As mentioned feel free to use an external blocking capacitor but please do not feed more than the 100V mentioned in the specification for max overload into the scope.

Regards
Alan
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Postby ariaaudio » Wed Apr 11, 2007 2:52 pm

Thanks, Alan -- I quite understand: proprietary is proprietary. I work on a lot of old-school equipment, like tube guitar amps, that have high DC voltages and am used to scopes that were built to handle those voltages. Just switching over to newer USB scopes now and am trying to get familiar with their performance criteria. I'll put a big "100VDC Max" sign by the scope's BNCs and build up some external blocking capacitor thingies for when I need to look at higher voltage stuff.
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Re: How does AC coupling work? 3206

Postby tomfield » Wed Aug 10, 2011 3:08 pm

This discussion sounds kind of scary concerning high voltages. As the differential isolating probes are kind of expensive, my intended approach for measuring high voltages wrt ground was to go with 100x (100meg input impedance) probes purchased elsewhere (like the CS1002 Analog Probe that the Cleverscope people sell rated at 1.5Kv).

I assume that that should be safe, provided that I only set my PicoScope 4227 for DC input, but what if I by accident select AC input on the PicoScope 4227? That could apply a very high DC voltage to the internal series AC capacitor on the PicoScope 4227 which is rated at who knows what voltage.......maybe real small. Does your 20x 300v attenuator help with this?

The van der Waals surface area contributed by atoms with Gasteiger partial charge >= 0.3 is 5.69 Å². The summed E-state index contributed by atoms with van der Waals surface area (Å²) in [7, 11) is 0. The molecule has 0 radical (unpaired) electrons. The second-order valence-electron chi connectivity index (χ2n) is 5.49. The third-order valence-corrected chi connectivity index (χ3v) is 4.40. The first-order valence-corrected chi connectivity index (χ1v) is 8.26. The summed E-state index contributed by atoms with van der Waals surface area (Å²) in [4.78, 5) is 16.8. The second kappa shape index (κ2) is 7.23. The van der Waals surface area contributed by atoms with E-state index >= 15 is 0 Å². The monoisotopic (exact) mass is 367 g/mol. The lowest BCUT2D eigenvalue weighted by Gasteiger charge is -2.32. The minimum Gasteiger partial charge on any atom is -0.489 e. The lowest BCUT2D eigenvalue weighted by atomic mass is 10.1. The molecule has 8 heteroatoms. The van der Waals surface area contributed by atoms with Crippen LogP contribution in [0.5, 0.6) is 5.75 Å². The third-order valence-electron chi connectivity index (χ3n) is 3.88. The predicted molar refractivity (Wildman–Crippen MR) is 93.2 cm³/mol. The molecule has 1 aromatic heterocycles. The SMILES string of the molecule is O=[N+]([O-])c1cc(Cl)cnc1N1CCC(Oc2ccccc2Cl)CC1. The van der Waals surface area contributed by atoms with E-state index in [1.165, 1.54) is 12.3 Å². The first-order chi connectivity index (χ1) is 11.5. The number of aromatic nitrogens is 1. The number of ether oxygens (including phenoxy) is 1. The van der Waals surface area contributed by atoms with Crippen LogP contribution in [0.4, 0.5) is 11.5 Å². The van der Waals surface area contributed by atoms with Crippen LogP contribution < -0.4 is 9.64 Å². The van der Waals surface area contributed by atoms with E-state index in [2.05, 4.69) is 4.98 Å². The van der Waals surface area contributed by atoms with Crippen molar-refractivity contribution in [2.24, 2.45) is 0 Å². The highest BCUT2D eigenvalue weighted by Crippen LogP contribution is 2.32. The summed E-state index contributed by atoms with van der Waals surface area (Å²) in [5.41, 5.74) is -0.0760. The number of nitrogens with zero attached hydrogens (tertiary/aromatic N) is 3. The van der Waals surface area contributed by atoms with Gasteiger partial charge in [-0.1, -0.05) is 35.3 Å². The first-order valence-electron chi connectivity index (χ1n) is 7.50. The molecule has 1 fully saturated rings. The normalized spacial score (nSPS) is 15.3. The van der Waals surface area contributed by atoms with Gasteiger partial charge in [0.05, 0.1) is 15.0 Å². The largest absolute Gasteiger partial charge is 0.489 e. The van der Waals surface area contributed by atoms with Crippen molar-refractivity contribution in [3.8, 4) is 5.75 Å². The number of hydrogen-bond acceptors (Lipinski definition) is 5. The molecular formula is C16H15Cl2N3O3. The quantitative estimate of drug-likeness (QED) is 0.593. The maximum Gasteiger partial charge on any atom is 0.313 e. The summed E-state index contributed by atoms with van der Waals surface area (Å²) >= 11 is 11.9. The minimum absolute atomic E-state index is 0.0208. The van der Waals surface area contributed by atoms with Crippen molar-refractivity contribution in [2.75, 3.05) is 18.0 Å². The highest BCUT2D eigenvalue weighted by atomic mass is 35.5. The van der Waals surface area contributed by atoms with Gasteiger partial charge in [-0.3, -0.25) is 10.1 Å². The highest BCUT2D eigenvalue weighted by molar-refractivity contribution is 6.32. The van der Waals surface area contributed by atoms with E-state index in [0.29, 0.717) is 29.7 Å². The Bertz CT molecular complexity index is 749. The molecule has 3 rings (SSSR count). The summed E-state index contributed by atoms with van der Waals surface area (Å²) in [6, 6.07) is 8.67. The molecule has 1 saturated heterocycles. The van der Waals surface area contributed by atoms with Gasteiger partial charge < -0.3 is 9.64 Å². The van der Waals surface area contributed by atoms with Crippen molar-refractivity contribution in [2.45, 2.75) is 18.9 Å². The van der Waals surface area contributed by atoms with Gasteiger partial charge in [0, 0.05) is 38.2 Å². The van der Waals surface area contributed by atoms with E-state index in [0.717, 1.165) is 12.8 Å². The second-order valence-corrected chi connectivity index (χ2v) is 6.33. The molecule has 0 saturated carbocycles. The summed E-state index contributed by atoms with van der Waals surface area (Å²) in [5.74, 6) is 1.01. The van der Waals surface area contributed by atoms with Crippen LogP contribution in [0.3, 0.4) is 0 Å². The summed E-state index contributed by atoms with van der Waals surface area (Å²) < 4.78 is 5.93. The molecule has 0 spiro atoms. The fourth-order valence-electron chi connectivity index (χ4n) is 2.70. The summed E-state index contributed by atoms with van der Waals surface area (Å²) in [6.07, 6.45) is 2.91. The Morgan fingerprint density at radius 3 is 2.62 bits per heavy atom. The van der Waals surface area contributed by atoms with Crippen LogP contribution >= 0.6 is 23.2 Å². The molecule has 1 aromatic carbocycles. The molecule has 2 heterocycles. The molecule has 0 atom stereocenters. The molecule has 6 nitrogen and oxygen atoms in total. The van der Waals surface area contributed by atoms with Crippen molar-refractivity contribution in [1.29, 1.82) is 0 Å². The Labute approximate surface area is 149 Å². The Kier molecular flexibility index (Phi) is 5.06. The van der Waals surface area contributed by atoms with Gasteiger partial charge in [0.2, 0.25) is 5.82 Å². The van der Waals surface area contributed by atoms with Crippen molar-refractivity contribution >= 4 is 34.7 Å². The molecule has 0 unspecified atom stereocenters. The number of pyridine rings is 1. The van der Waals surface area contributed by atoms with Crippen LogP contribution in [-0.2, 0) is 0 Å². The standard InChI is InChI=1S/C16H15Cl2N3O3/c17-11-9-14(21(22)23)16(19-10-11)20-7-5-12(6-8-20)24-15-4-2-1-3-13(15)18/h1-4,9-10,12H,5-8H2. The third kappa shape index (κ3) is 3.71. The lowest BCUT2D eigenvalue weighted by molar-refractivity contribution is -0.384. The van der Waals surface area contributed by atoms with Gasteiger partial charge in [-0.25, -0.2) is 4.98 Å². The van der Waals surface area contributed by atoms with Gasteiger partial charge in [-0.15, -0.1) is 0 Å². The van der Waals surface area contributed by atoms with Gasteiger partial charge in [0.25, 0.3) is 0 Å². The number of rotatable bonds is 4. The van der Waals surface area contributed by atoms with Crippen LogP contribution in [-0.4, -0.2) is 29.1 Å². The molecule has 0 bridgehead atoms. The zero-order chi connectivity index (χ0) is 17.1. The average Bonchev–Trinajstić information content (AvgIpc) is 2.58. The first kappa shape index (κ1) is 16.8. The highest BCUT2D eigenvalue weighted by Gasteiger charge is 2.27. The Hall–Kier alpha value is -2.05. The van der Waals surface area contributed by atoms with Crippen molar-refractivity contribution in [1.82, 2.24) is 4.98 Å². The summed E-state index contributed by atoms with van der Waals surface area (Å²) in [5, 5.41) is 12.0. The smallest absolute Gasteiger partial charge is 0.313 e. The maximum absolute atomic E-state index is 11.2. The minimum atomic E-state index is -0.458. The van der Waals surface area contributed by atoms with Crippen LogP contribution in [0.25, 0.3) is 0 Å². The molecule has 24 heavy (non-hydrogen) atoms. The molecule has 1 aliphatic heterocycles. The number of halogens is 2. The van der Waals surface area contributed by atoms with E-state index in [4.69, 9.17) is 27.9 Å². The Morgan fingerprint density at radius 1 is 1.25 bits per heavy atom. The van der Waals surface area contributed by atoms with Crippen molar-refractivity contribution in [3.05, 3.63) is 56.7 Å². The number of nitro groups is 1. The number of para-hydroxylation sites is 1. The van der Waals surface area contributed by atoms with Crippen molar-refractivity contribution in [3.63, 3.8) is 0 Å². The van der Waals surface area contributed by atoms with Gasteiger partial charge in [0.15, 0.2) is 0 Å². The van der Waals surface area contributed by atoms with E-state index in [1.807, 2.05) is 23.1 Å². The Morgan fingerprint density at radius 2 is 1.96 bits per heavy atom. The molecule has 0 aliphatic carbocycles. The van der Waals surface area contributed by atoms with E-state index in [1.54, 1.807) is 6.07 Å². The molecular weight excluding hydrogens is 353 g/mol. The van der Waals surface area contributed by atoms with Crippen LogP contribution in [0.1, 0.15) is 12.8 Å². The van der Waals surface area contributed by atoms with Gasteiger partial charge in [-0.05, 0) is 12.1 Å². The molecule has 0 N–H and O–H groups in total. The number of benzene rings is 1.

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Re: How does AC coupling work? 3206

Postby PeterF » Fri Aug 12, 2011 9:30 am

Hi Tom,
For safety, when measuring high voltages we would always recommend our active differential probes. If you must use a passive x100 probe make sure that you leave the scope set at DC input (the default setting) if there is DC present greater than the voltage rating of the scope. By starting with DC and auto ranging, you can measure the DC present and, if safe, select AC which will allow you to increase the input sensitivity to view the AC component. You are unlikely to accidentally select AC as the DC/AC selection pull-down is rarely used and is a "Two-click" process.
Regards,